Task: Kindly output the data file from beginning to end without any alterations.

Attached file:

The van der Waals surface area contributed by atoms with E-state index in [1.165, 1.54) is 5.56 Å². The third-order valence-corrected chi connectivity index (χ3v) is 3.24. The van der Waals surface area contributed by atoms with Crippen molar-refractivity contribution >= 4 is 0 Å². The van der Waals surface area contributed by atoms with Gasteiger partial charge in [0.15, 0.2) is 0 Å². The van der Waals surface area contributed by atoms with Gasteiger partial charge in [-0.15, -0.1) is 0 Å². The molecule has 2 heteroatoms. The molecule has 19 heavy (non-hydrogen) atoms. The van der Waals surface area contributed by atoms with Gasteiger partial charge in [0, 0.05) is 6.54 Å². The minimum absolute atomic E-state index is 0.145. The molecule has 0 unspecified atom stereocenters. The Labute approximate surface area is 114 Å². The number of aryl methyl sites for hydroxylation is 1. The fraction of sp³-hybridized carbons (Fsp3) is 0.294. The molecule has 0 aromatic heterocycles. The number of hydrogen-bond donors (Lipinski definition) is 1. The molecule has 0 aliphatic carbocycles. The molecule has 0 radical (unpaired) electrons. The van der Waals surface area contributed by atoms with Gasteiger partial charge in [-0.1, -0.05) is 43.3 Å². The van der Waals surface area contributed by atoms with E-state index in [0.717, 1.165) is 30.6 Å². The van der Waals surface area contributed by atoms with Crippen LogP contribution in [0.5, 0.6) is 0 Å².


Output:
The van der Waals surface area contributed by atoms with E-state index in [1.165, 1.54) is 5.56 Å². The third-order valence-corrected chi connectivity index (χ3v) is 3.24. The van der Waals surface area contributed by atoms with Crippen molar-refractivity contribution >= 4 is 0 Å². The van der Waals surface area contributed by atoms with Gasteiger partial charge in [0.15, 0.2) is 0 Å². The van der Waals surface area contributed by atoms with Gasteiger partial charge in [-0.15, -0.1) is 0 Å². The molecule has 2 heteroatoms. The molecule has 19 heavy (non-hydrogen) atoms. The van der Waals surface area contributed by atoms with Gasteiger partial charge in [0, 0.05) is 6.54 Å². The minimum absolute atomic E-state index is 0.145. The molecule has 0 unspecified atom stereocenters. The Labute approximate surface area is 114 Å². The number of aryl methyl sites for hydroxylation is 1. The fraction of sp³-hybridized carbons (Fsp3) is 0.294. The molecule has 0 aromatic heterocycles. The number of hydrogen-bond donors (Lipinski definition) is 1. The molecule has 0 aliphatic carbocycles. The molecule has 0 radical (unpaired) electrons. The van der Waals surface area contributed by atoms with Gasteiger partial charge in [-0.1, -0.05) is 43.3 Å². The van der Waals surface area contributed by atoms with E-state index in [0.717, 1.165) is 30.6 Å². The van der Waals surface area contributed by atoms with Crippen LogP contribution in [0.5, 0.6) is 0 Å².